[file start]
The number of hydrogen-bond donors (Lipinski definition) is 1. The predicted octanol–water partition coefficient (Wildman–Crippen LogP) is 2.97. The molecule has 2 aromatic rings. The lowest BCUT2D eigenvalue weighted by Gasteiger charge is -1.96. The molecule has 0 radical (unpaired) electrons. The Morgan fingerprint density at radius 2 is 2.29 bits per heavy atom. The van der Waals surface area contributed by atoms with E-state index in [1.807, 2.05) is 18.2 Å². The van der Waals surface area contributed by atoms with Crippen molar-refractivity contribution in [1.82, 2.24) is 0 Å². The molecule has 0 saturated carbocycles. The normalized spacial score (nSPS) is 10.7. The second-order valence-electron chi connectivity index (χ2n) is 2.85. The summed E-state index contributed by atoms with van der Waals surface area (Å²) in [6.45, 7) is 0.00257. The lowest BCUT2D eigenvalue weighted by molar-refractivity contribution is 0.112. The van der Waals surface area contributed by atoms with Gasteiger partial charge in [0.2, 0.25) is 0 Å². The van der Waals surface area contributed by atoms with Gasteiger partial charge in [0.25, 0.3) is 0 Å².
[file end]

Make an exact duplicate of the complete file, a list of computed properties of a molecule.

The number of hydrogen-bond donors (Lipinski definition) is 1. The predicted octanol–water partition coefficient (Wildman–Crippen LogP) is 2.97. The molecule has 2 aromatic rings. The lowest BCUT2D eigenvalue weighted by Gasteiger charge is -1.96. The molecule has 0 radical (unpaired) electrons. The Morgan fingerprint density at radius 2 is 2.29 bits per heavy atom. The van der Waals surface area contributed by atoms with E-state index in [1.807, 2.05) is 18.2 Å². The van der Waals surface area contributed by atoms with Crippen molar-refractivity contribution in [1.82, 2.24) is 0 Å². The molecule has 0 saturated carbocycles. The normalized spacial score (nSPS) is 10.7. The second-order valence-electron chi connectivity index (χ2n) is 2.85. The summed E-state index contributed by atoms with van der Waals surface area (Å²) in [6.45, 7) is 0.00257. The lowest BCUT2D eigenvalue weighted by molar-refractivity contribution is 0.112. The van der Waals surface area contributed by atoms with Gasteiger partial charge in [0.2, 0.25) is 0 Å². The van der Waals surface area contributed by atoms with Gasteiger partial charge in [0.25, 0.3) is 0 Å².